The cell was cycled 33 times, 1 hour charge and 1 hour discharge. The charge was at 34mA, the discharge 35 fat 8mA. Typical charge voltage was 4.85V and typical discharge voltage 4.5V.

On disassembly, the RPG electrode was swollen but was still approximately rectangular with dimensions 5.7 cm X 2.7 cm X 0.104 cm. By comparison to original dimensions the overall or superficial volume changed from 0.923 cm to 1.601 cm or an increase of 74 percent. The RPG was still very porous to water.

EXAMPLE 8 A cell was built with two pieces of RPG (4.67 cm X 1.82 cm X 0.0915 cm) placed opposite each other in a narrow cell. Polypropylene nonwoven cloth was used as a separator. A sheet of aluminum (5.7 cm X 2.12 cm X 0.0173 cm) was put on the other side of the central (positive) RPG electrode. The electrolyte was DMSU saturated with excess LiClO The cell was open and inside the dry box described above which had no recirculation of gas.

The first 19 cycles were between the two RPG electrodes. Charging was 1 hour at l6mA(-2.8mA/cm followed by discharge through 240 ohms. The discharge was above l5mA for 45 minutes when the potential fell below 3.5V. The coulombic efficiency was between percent and percent. The 20th and 21st cycles were operated at 30mA charge (-5.3mA/cm for 1 hour followed by discharge through a ohm resistor. The cell potential was very similar to that described in Example 6. The geometric area was about 5.65 cm The RPG negative always ran a little positive of a lithium wire reference electrode as measured with a Hewlett-Packard Model 3440A digital voltmeter or a Kendal 9.491.6 .0 3 e w e r- The RPG negative showed almost no physical change" while the positive was slightly warped such that the edges were further away from the negative.

EXAMPLE 9 Other tests, similar to those described in Examples 1 through 8, confirmed that LiCF SO or LiBF, dissolved in either DMSU or propylene carbonate perform well, as electrolyte solutions. These tests further revealed that nickel or stainless steel could be used as a negativeelectrode substrate in lieu of the copper, lithium, alu-, minum and RFC mentioned above and that the nega tive electrode substrate could be in the form of a wire, screen or sheet. Nonaqueous batteries constructed from the materials described herein may be either primary or secondary.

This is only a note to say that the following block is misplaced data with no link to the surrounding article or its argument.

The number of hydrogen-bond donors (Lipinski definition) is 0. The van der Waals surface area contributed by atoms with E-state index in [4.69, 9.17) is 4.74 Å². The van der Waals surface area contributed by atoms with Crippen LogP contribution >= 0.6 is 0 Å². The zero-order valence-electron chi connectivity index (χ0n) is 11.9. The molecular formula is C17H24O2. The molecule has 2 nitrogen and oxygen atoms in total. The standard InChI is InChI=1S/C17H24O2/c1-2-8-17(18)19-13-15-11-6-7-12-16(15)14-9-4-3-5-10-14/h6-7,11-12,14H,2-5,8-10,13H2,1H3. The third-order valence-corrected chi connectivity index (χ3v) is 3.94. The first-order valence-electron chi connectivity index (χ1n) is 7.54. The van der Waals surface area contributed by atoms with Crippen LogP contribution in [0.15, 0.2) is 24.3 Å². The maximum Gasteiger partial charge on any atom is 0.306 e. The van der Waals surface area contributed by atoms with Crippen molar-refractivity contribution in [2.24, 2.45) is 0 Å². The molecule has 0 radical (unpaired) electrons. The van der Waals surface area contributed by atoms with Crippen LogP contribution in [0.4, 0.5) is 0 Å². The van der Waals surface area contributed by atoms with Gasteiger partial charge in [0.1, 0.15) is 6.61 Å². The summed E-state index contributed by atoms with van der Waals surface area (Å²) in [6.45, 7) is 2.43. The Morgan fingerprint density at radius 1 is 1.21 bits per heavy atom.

What is claimed is:

1. A nonaqueous battery comprising,

a. an electronically conducting cathode formed by reacting pyrolytic graphite with a salt selected from the group consisting of LiClO LiCF SO and; LiBF, to form a compound of pyrolytic graphite and the negative ion of said salt;

b. a lithium anode; and

c. an electrolyte solution made up by dissolving a salt selected from the group consisting of LiClO LiCF SO and LiBF, in a solvent selected from the group consisting of dimethyl sulfite and propylene .....carbonate.

2. A battery according to claim 1 wherein said cathode is formed by the reaction of LiClO, with graphite.

3. A battery according to claim 1 wherein said cathode is formed by the reaction of LiCF SO with graphite.

4. A battery according to claim 1 wherein said cathode is formed by the reaction of LiBF with graphite.

5 Xrfififir r riintihga iiiner of the type described in claim 1, said method comprising the steps of:

an electronically conducting lamellar compound of graphite and the negative ion of said salt is formed as the cathode and Li is deposited on said anode sub trates a

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Referenced by
Citing PatentFiling datePublication dateApplicantTitle
US4009323 *May 12, 1975Feb 22, 1977The United States Of America As Represented By The Secretary Of The NavyStorage battery comprising positive electrode of a graphite and lithium fluoride compound
US4154902 *Sep 13, 1976May 15, 1979American Energizer CorporationElectric battery cell, system and method
US4419423 *Jun 2, 1982Dec 6, 1983Union Carbide CorporationNonaqueous cells employing heat-treated MnO2 cathodes and a PC-DME-LiCF3 SO3 electrolyte
US4497883 *Apr 29, 1983Feb 5, 1985Mobil Oil CorporationBattery having cathode of sheet loaded with graphite and carbon sheet anode
US4615959 *Mar 7, 1985Oct 7, 1986Sanyo Chemical Industries, Ltd.Secondary battery or cell with improved rechargeability
US4865931 *Dec 4, 1984Sep 12, 1989The Dow Chemical CompanySecondary electrical energy storage device and electrode therefor
US4978600 *Jun 7, 1989Dec 18, 1990Sharp Kabushiki KaishaElectrode and a method for the production of the same
US5080930 *Sep 11, 1990Jan 14, 1992Sharp Kabushiki KaishaThermal cvd for the production of an electrode comprising a graphite composition
US5316875 *Jul 20, 1992May 31, 1994Matsushita Electric Industrial Co., Ltd.Secondary battery with nonaqueous electrolyte and method of manufacturing same
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US5821012 *Jul 1, 1996Oct 13, 1998Mccullough; Francis PatrickSecondary energy storage device and electrode employing a multiplicity of flexible biregional fibers
US6436583 *Aug 4, 2000Aug 20, 2002Moltech CorporationStorage life enhancement in lithium-sulfur batteries
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WO2002097912A1 *May 23, 2002Dec 5, 2002Graftech IncMethod for preparing fuel cell component substrate of flexible graphite material having improved catalytic properties
U.S. Classification429/338, 429/199, 29/623.1, 429/231.8, 429/340
International ClassificationH01M4/58, H01M4/02
Cooperative ClassificationH01M10/05, Y02E60/122, H01M4/583, H01M2004/028, H01M4/587
European ClassificationH01M10/05, H01M4/583